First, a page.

Rosemarie Abbouchi fulfilled a dream to become an artisan baker, but she needed all of her baker’s patience while starting up Artisana Bread. It took a long time before she found her site, and more patience was required for all the construction, installations and inevitable delays.
Rosemarie started baking bread at home, for school fundraisers and for friends who loved her bread. Realizing this was her true calling, she dedicated four years to master her bread-baking skills before she decided it was time to venture out. She became a vendor at Urban Harvest Eastside market, and worked from Houston’s vegan bakery, Sinfull Bakery at 1714 Webster St. until, finally, she was ready to move into her own space.Rosemarie is self-taught, except for a couple of bread and pastry classes at the San Francisco Baking Institute. “I’ve always loved to cook and baking comes naturally. I like to think that somewhere in my gene pool there was a baker,” she said, referring to her Italian family roots. European-style breads are her specialty, like pain a l’ancienne (a French baguette that literally translates as “old-fashioned bread), pane integrale con miele (wholegrain bread with honey), pains au lait (milk and butter breads), and brioche.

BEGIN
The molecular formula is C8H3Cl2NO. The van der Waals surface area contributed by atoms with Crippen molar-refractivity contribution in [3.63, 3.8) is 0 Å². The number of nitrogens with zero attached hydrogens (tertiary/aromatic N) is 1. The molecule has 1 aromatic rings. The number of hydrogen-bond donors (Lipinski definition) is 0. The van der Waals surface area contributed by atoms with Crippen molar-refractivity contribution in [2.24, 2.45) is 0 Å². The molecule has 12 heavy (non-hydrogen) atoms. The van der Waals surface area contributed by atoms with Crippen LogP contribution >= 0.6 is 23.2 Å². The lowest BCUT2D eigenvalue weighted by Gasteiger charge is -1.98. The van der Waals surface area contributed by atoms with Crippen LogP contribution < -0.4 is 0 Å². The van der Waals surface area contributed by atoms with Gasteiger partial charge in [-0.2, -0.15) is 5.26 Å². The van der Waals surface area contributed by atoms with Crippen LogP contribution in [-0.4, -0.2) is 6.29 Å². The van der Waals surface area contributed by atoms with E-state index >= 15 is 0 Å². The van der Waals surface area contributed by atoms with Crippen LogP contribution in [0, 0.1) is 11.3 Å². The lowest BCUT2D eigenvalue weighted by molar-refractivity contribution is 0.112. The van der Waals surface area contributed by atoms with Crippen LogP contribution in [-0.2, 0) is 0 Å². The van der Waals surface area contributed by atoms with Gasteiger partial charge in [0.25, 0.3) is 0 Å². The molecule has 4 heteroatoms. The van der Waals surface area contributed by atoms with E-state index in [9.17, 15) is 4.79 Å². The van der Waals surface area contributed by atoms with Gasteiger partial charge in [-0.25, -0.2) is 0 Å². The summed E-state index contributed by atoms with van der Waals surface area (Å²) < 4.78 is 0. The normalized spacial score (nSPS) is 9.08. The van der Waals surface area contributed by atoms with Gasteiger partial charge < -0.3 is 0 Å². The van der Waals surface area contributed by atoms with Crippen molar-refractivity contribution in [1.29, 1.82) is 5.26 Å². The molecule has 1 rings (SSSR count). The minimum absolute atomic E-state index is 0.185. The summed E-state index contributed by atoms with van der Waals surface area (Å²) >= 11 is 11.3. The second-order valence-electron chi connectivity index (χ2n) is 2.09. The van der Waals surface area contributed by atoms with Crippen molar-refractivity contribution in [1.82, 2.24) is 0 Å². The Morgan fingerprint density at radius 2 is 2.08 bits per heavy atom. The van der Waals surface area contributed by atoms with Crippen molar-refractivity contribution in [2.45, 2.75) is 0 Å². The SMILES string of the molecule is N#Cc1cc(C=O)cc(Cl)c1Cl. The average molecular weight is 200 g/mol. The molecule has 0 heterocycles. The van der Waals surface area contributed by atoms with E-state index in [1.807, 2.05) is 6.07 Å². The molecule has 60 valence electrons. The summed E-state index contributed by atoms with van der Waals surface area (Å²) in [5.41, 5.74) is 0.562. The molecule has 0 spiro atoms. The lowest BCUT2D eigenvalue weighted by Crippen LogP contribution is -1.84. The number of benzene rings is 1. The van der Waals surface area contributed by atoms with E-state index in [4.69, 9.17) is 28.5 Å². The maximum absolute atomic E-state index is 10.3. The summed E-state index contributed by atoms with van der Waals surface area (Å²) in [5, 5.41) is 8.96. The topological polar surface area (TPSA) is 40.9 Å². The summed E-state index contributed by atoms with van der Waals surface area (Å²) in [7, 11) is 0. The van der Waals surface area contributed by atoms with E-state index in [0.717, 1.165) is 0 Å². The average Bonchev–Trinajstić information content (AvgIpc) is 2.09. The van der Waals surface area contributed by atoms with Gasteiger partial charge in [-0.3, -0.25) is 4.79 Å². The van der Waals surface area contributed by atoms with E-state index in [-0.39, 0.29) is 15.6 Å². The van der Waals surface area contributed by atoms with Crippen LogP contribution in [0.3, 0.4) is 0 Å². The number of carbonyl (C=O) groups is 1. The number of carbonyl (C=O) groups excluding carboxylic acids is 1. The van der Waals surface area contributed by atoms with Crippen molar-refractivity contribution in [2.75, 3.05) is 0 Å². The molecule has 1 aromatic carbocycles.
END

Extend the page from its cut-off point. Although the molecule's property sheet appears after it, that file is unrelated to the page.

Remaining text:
Her dream is for Artisana Bread to grow into a neighborhood bakery, one where you line up for fresh bread; have an espresso, freshly baked focaccia, croissant or other pastries; and perhaps (Rosemarie admits she is really looking ahead in the year now) come for an evening baking class.